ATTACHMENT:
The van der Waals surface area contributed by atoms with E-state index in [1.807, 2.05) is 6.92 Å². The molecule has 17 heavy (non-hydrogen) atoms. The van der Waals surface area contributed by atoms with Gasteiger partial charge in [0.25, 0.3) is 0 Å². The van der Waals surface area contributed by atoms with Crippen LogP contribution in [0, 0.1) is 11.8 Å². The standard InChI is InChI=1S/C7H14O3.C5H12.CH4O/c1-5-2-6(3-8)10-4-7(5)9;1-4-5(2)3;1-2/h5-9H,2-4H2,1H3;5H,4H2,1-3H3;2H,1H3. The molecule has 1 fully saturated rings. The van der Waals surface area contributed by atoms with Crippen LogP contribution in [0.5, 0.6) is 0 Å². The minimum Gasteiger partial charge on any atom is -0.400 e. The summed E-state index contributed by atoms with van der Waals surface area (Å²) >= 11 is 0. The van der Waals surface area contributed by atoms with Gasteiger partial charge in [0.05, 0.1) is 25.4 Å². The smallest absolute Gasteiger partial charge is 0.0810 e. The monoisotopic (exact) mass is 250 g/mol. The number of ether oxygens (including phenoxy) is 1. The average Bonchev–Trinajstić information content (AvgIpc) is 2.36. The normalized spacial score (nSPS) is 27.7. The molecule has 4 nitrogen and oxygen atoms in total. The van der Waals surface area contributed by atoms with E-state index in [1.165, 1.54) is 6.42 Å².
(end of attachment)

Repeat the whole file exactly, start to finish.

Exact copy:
The van der Waals surface area contributed by atoms with E-state index in [1.807, 2.05) is 6.92 Å². The molecule has 17 heavy (non-hydrogen) atoms. The van der Waals surface area contributed by atoms with Gasteiger partial charge in [0.25, 0.3) is 0 Å². The van der Waals surface area contributed by atoms with Crippen LogP contribution in [0, 0.1) is 11.8 Å². The standard InChI is InChI=1S/C7H14O3.C5H12.CH4O/c1-5-2-6(3-8)10-4-7(5)9;1-4-5(2)3;1-2/h5-9H,2-4H2,1H3;5H,4H2,1-3H3;2H,1H3. The molecule has 1 fully saturated rings. The van der Waals surface area contributed by atoms with Crippen LogP contribution in [0.5, 0.6) is 0 Å². The minimum Gasteiger partial charge on any atom is -0.400 e. The summed E-state index contributed by atoms with van der Waals surface area (Å²) >= 11 is 0. The van der Waals surface area contributed by atoms with Gasteiger partial charge in [0.05, 0.1) is 25.4 Å². The smallest absolute Gasteiger partial charge is 0.0810 e. The monoisotopic (exact) mass is 250 g/mol. The number of ether oxygens (including phenoxy) is 1. The average Bonchev–Trinajstić information content (AvgIpc) is 2.36. The normalized spacial score (nSPS) is 27.7. The molecule has 4 nitrogen and oxygen atoms in total. The van der Waals surface area contributed by atoms with E-state index in [1.165, 1.54) is 6.42 Å².